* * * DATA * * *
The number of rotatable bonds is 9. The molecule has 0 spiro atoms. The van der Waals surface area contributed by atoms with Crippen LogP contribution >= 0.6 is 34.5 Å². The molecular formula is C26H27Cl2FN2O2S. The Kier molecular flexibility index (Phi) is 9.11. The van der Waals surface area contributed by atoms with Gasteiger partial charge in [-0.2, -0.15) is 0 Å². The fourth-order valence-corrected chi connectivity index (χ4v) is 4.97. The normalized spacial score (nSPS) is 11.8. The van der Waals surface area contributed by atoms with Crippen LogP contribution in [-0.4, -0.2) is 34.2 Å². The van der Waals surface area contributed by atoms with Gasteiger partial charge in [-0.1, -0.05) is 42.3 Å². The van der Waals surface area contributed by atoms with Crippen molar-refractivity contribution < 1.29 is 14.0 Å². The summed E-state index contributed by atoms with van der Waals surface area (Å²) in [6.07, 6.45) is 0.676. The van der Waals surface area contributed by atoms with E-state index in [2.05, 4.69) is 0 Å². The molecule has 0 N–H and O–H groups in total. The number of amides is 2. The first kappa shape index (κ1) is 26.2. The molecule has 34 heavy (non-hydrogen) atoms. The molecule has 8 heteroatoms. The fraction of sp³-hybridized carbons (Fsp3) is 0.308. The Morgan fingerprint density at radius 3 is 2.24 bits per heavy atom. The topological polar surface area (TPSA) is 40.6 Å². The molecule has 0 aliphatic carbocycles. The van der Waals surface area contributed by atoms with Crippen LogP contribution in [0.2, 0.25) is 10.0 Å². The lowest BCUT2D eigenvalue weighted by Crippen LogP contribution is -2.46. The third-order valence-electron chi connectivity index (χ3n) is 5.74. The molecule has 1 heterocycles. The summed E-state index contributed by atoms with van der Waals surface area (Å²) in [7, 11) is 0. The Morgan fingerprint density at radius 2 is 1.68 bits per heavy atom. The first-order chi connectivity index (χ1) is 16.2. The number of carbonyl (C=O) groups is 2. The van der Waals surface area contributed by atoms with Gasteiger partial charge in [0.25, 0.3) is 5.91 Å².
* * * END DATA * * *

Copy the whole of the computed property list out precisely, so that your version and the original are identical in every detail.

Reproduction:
The number of rotatable bonds is 9. The molecule has 0 spiro atoms. The van der Waals surface area contributed by atoms with Crippen LogP contribution >= 0.6 is 34.5 Å². The molecular formula is C26H27Cl2FN2O2S. The Kier molecular flexibility index (Phi) is 9.11. The van der Waals surface area contributed by atoms with Gasteiger partial charge in [-0.2, -0.15) is 0 Å². The fourth-order valence-corrected chi connectivity index (χ4v) is 4.97. The normalized spacial score (nSPS) is 11.8. The van der Waals surface area contributed by atoms with Crippen LogP contribution in [-0.4, -0.2) is 34.2 Å². The van der Waals surface area contributed by atoms with Gasteiger partial charge in [-0.1, -0.05) is 42.3 Å². The van der Waals surface area contributed by atoms with Crippen molar-refractivity contribution < 1.29 is 14.0 Å². The summed E-state index contributed by atoms with van der Waals surface area (Å²) in [6.07, 6.45) is 0.676. The van der Waals surface area contributed by atoms with E-state index in [2.05, 4.69) is 0 Å². The molecule has 0 N–H and O–H groups in total. The number of amides is 2. The first kappa shape index (κ1) is 26.2. The molecule has 34 heavy (non-hydrogen) atoms. The molecule has 8 heteroatoms. The fraction of sp³-hybridized carbons (Fsp3) is 0.308. The Morgan fingerprint density at radius 3 is 2.24 bits per heavy atom. The topological polar surface area (TPSA) is 40.6 Å². The molecule has 0 aliphatic carbocycles. The van der Waals surface area contributed by atoms with Crippen LogP contribution in [0.2, 0.25) is 10.0 Å². The lowest BCUT2D eigenvalue weighted by Crippen LogP contribution is -2.46. The third-order valence-electron chi connectivity index (χ3n) is 5.74. The molecule has 1 heterocycles. The summed E-state index contributed by atoms with van der Waals surface area (Å²) in [7, 11) is 0. The Morgan fingerprint density at radius 2 is 1.68 bits per heavy atom. The first-order chi connectivity index (χ1) is 16.2. The number of carbonyl (C=O) groups is 2. The van der Waals surface area contributed by atoms with Gasteiger partial charge in [0.25, 0.3) is 5.91 Å².